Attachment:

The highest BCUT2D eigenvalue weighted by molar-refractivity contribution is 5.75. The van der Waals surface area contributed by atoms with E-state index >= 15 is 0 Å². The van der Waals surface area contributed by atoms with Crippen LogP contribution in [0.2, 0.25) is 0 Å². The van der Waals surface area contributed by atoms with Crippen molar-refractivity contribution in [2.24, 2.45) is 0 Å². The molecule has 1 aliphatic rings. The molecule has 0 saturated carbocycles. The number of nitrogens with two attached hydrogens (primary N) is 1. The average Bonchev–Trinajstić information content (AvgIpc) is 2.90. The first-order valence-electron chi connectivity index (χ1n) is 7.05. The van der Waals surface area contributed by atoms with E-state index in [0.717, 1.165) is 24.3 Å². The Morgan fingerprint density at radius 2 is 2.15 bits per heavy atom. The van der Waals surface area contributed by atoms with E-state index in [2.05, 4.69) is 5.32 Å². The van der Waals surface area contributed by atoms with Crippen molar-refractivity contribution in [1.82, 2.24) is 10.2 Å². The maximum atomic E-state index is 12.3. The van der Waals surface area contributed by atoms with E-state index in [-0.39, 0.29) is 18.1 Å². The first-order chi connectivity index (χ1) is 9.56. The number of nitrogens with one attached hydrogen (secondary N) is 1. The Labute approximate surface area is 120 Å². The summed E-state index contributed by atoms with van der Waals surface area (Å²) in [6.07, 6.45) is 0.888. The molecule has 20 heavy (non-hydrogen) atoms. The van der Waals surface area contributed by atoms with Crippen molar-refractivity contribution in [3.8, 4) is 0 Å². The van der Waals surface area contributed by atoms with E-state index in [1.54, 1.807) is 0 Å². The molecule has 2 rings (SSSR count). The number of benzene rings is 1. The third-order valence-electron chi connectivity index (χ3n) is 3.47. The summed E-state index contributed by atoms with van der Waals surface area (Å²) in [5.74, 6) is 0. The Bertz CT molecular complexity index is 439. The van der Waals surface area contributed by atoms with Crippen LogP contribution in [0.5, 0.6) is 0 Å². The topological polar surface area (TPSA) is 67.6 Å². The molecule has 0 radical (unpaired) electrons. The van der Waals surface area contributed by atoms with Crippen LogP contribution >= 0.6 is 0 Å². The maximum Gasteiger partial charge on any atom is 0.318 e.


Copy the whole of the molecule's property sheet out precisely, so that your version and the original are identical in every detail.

The highest BCUT2D eigenvalue weighted by molar-refractivity contribution is 5.75. The van der Waals surface area contributed by atoms with E-state index >= 15 is 0 Å². The van der Waals surface area contributed by atoms with Crippen LogP contribution in [0.2, 0.25) is 0 Å². The van der Waals surface area contributed by atoms with Crippen molar-refractivity contribution in [2.24, 2.45) is 0 Å². The molecule has 1 aliphatic rings. The molecule has 0 saturated carbocycles. The number of nitrogens with two attached hydrogens (primary N) is 1. The average Bonchev–Trinajstić information content (AvgIpc) is 2.90. The first-order valence-electron chi connectivity index (χ1n) is 7.05. The van der Waals surface area contributed by atoms with E-state index in [0.717, 1.165) is 24.3 Å². The Morgan fingerprint density at radius 2 is 2.15 bits per heavy atom. The van der Waals surface area contributed by atoms with E-state index in [2.05, 4.69) is 5.32 Å². The van der Waals surface area contributed by atoms with Crippen molar-refractivity contribution in [1.82, 2.24) is 10.2 Å². The maximum atomic E-state index is 12.3. The van der Waals surface area contributed by atoms with E-state index in [-0.39, 0.29) is 18.1 Å². The first-order chi connectivity index (χ1) is 9.56. The number of nitrogens with one attached hydrogen (secondary N) is 1. The Labute approximate surface area is 120 Å². The summed E-state index contributed by atoms with van der Waals surface area (Å²) in [6.07, 6.45) is 0.888. The molecule has 20 heavy (non-hydrogen) atoms. The van der Waals surface area contributed by atoms with Crippen molar-refractivity contribution in [3.8, 4) is 0 Å². The van der Waals surface area contributed by atoms with E-state index in [1.54, 1.807) is 0 Å². The molecule has 2 rings (SSSR count). The number of benzene rings is 1. The third-order valence-electron chi connectivity index (χ3n) is 3.47. The summed E-state index contributed by atoms with van der Waals surface area (Å²) in [5.74, 6) is 0. The Bertz CT molecular complexity index is 439. The van der Waals surface area contributed by atoms with Crippen LogP contribution in [0.5, 0.6) is 0 Å². The topological polar surface area (TPSA) is 67.6 Å². The molecule has 0 radical (unpaired) electrons. The van der Waals surface area contributed by atoms with Crippen LogP contribution >= 0.6 is 0 Å². The maximum Gasteiger partial charge on any atom is 0.318 e.